The last major film release that was directed by a ‘music video director’ was All Eyez on Me, so it should be no surprise that this film turned out to be a dumpster fire. Now let’s take a minute to think about every negative stereotype of black people you can think of. The glorification of gang culture and violence, the obsession with money and material wealth, the objectification of women, the celebration of all of the above through vulgar rap music. It’s an image of black people that would be considered racist if it wasn’t a majority black film full of rappers.
Superfly is a remake of the 1972 Blaxploitation film with a modern touch. By modern I mean instead of music by Curtis Mayfield, we get yelled at by Lil Jon in the first 30 seconds. Set in Atlanta, Youngblood Priest (Trevor Jackson), a drug dealer, controls the entire city without getting on the radar of the cops, feds, or rival dealers. However, after an overambitious turd nearly shoots Priest in the face, he figures it’s time to get out of the drug dealing game. So instead of simply putting his brother in charge of his business and walking away, he decides to go into business with a Mexican drug cartel so he can earn enough money to walk away…except he doesn’t, and he doesn’t even have a plan of actually getting out.
This has to be one of the dumbest films I’ve seen in some time. Nothing makes any sense from a storytelling standpoint. First, our ‘protagonist’ has a plan to get out of the drug trade by getting deeper than he has ever been before. There are some movies that believe it is smarter than it actually is and this is one of them. Why would Preist go into business with a dangerous drug cartel and believe that they would ever let him walk away? If Priest could move drugs all over the entire country, why didn’t he do so before going to the cartel?
How exactly did he get drugs all over the country? How the hell did a group of all-white wearing gangbangers posting YouTube videos of themselves throwing their drug money at strippers not get on the authorities’ radar? Why is Priest allowing the people under him to go rogue so many times and ruin his plans? Why did he wait until the last-minute to figure out a plan for actually getting out? Why does his plan work when he did absolutely nothing to make it happen? The film doesn’t bother to put any real thought into anything, let alone explain it.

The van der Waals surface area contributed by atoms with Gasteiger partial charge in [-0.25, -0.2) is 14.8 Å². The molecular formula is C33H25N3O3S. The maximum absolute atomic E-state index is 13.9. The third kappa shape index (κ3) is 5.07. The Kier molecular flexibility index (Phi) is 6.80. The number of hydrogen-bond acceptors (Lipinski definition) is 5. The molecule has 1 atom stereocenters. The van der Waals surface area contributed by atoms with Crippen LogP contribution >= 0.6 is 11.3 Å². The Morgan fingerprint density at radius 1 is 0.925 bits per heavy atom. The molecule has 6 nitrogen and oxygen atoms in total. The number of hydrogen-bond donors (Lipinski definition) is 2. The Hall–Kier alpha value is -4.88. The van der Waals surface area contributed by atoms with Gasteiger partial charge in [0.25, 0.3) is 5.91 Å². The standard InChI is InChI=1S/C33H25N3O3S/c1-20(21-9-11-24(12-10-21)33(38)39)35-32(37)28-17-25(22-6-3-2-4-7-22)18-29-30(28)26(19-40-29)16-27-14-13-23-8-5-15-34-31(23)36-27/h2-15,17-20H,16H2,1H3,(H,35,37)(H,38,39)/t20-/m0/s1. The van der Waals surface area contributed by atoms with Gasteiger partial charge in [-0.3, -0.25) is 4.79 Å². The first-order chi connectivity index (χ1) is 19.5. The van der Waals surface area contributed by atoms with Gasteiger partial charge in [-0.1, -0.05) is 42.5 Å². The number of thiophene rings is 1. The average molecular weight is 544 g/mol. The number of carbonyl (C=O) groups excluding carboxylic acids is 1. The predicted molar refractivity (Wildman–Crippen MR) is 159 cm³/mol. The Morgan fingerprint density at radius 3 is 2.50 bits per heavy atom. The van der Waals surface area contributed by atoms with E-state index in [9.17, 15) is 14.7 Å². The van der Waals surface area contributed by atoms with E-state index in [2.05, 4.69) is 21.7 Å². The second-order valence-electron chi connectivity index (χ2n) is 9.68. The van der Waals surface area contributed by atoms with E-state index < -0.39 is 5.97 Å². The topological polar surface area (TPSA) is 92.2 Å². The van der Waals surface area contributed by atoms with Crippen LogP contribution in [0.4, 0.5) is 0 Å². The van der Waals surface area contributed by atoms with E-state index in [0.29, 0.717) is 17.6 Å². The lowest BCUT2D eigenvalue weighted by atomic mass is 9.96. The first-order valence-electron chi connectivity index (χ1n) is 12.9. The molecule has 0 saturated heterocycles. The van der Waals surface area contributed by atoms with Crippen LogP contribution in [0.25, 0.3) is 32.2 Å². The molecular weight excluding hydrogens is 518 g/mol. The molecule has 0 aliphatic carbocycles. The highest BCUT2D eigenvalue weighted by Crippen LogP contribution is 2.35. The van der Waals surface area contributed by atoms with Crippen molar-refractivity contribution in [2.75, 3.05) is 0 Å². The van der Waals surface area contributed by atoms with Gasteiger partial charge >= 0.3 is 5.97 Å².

The problem with movies like this is that there is no one to root for because they are all terrible people. Our ‘protagonist’ is a cocaine dealer with two girlfriends (that’s right, two) who surrounds himself with terrible people that the film expects you to feel bad for when they die. Our ‘bad guys’ are basically the worst of the criminal element. You have the murderous Mexican cartel leader who ratted on his own brother, Priest’s mentor who is also a drug dealer that steals from his suppliers, the rival gang members who worship money and power, and the racist southern corrupt police officers that Black Lives Matter sees as any person with a badge.
Then you have the scumbag ‘muscle’ of the group who cheats on his girlfriend to do coke with his mistress shortly after murdering gang members in broad daylight and the film actually has the nerve to expect you to be upset when he is killed by the racist cops. I don’t care if this guy was killed by Osama Bin Laden, he was still a piece of crap and your emotional funeral scene is laughable in context. When everyone in your film is a garbage human being, then there is nobody for the audience to root for, even when you want them to.
The entire film is shot like a 2-hour rap video directed by the guy who actually directs rap videos for Drake. This film is the representation of everything that black people try to distance themselves from, only to be reinforced by other black people. Hip Hop culture that sees this type of life as realistic and something to be glorified. Where criminals are portrayed as the good guys, the law is portrayed as the bad guys, and the American Dream is dumbed down to naked women, piles of cash, and a celebration of excess. Superfly is not only dumb in its story, but insulting as a representation of ‘black culture’.
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3 thoughts on “Superfly (2018) Review: A Stupid, Insulting Window At Black Culture”
I’m one of those guys who has seen the original SuperFly movie. I thought it was a decent entertaining 70s blacksploitation flick, though it was slow at times, and wish it had some more so-bad-it’s-good cheese to it. Didn’t know about the remake until now, and it doesn’t surprise me that it didn’t turn out that well.